A. The conventional arrangement of crank pins on a four cylinder crankshaft is outlined at Fig. 54 B. Four separate crank throws are provided on two planes, spaced 180 degrees apart. The crank pins for connecting rods 1 and 4 are on a line and the pistons move up and down together. The crank throws of pistons 2 and 3 are on the same line.
Q. How are crankpins spaced on six cylinder engines?
A. The crank pins of six cylinder crankshafts may be arranged in two ways. The simplest arrangement is outlined at Fig. 54 C. In this three crank pins are provided, spaced 120 degrees apart, just the same as in a three cylinder crankshaft, each crank pin serving for two cylinders. The other method outlined at Fig. 54 D may be said to be composed of two three cylinder crank shafts joined together. The crank pins for cylinders 1 and 6 are on the same plane, the pistons of cylinders 2 and 5 move together, as is also true of the pistons of cylinders 3 and 4.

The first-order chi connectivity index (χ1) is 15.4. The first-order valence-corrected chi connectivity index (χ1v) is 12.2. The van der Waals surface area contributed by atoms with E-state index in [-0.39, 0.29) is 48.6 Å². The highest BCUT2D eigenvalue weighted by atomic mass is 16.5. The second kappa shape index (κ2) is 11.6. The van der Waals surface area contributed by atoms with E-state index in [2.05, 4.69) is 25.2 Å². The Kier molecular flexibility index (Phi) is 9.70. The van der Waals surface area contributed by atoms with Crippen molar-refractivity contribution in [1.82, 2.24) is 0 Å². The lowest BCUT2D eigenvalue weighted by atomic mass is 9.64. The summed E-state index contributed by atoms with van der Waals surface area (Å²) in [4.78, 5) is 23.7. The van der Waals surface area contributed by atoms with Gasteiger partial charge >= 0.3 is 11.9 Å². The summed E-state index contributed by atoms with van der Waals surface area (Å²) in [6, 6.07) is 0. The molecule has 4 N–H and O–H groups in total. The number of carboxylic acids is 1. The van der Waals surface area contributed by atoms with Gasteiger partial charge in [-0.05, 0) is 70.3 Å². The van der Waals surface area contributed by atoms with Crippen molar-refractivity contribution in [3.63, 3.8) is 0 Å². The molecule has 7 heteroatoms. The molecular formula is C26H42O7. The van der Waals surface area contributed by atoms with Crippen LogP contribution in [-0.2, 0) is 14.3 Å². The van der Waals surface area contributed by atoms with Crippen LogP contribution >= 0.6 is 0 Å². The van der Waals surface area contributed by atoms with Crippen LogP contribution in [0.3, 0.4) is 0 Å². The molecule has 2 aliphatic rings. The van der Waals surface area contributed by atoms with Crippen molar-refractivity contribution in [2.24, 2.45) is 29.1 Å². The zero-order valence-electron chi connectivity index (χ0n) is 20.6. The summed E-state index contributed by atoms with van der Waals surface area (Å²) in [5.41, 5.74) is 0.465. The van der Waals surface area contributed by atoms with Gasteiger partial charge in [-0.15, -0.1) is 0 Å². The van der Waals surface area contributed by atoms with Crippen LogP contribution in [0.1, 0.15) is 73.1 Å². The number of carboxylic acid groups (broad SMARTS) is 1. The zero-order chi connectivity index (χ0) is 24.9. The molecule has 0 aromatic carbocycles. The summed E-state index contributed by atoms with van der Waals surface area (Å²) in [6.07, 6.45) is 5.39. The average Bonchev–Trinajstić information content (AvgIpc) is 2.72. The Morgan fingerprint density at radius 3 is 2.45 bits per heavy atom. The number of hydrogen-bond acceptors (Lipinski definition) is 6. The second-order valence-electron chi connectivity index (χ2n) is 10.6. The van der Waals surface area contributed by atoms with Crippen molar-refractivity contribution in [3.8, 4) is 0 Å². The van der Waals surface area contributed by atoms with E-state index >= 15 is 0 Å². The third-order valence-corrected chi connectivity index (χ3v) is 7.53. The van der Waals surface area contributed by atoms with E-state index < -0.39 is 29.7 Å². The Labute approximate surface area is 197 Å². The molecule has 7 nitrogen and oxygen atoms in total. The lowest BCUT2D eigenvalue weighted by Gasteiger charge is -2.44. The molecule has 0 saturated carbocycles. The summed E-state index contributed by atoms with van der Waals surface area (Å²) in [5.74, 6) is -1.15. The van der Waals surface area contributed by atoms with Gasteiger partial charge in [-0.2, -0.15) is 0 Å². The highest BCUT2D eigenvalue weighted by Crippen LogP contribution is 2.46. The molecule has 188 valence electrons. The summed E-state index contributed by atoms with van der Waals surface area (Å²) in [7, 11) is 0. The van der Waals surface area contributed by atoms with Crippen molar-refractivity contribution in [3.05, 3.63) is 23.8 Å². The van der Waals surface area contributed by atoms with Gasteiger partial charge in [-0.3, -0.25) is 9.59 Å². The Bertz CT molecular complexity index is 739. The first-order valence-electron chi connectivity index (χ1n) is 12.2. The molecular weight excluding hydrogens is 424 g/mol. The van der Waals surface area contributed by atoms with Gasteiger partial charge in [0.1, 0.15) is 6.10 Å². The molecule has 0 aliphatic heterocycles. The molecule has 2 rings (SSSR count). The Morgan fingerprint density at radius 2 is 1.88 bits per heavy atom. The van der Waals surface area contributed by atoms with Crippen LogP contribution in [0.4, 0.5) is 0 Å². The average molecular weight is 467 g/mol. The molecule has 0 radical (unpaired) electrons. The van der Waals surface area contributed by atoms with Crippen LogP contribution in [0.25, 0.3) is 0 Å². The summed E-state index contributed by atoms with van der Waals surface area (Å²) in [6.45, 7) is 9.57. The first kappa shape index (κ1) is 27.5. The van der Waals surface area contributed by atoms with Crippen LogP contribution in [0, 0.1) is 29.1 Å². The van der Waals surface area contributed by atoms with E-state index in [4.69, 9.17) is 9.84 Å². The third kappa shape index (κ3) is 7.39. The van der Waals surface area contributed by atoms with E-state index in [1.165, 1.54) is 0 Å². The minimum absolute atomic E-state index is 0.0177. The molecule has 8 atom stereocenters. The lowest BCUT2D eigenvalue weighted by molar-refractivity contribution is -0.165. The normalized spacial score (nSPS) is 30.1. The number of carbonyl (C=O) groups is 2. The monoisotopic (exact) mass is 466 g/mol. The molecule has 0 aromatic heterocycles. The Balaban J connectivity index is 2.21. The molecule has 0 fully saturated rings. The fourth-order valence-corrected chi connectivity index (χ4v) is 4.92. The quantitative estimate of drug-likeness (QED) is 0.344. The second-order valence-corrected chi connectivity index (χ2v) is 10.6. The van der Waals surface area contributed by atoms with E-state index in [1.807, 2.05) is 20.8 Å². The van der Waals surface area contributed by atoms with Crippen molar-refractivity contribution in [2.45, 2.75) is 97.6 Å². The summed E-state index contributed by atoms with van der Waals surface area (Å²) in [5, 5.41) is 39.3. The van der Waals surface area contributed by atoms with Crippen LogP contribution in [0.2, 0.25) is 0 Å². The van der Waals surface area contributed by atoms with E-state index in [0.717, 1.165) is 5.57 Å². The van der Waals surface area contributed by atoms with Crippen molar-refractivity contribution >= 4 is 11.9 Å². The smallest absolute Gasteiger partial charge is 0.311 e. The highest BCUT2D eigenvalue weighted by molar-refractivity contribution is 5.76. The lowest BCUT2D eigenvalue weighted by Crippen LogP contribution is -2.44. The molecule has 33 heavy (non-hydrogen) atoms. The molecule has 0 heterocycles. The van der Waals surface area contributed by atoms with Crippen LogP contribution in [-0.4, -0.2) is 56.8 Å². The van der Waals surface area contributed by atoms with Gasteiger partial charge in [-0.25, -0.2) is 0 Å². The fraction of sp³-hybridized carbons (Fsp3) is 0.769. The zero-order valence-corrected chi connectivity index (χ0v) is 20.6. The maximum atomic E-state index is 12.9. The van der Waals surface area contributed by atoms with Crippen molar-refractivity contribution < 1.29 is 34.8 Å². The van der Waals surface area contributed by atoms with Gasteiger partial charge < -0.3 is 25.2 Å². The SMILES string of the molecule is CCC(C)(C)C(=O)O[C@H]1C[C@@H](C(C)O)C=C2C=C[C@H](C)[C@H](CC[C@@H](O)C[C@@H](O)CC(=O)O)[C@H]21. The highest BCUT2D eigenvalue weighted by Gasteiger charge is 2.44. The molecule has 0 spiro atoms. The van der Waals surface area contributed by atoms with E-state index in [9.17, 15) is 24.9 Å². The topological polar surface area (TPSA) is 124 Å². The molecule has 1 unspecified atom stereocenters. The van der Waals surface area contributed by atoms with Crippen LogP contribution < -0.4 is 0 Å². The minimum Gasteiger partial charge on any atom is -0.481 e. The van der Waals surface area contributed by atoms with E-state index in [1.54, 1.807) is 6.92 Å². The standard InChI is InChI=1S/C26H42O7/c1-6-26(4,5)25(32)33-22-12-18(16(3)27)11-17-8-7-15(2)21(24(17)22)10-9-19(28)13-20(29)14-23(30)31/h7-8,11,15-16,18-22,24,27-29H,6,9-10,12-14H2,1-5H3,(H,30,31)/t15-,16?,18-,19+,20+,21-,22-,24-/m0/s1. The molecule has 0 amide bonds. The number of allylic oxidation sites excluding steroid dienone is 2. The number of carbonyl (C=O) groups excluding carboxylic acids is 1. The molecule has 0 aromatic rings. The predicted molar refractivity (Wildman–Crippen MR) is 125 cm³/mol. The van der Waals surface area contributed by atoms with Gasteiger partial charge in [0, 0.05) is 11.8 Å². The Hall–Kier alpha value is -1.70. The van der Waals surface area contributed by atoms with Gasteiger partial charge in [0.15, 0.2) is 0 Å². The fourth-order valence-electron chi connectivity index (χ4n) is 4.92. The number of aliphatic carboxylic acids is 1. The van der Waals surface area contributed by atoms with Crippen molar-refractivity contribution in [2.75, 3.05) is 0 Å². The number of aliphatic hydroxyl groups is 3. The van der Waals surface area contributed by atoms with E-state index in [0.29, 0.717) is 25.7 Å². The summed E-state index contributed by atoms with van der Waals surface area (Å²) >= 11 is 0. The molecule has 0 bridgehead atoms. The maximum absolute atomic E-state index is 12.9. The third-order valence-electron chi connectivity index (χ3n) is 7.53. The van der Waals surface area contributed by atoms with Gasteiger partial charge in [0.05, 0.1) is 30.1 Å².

Fig. 54.-Outlining Construction and Arrangement of Throws of
Crankshaft for Three, Four and Six-Cylinder Motors. Q. How many main bearings on crankshaft?
A. The crankshafts of one, two, and some four cylinder motors have but two main bearings, one at each end. A three cylinder crankshaft usually has four main bearings. Four cylinder crankshafts used when motor cylinders are cast in pairs usually have three bearings, and when individual cylinder castings are used a four cylinder crankshaft will have five main bearings. Six cylinder crankshafts have either five or seven main bearings as a rule, though
on some very compact six cylinder engines a three main bearing crankshaft may be used.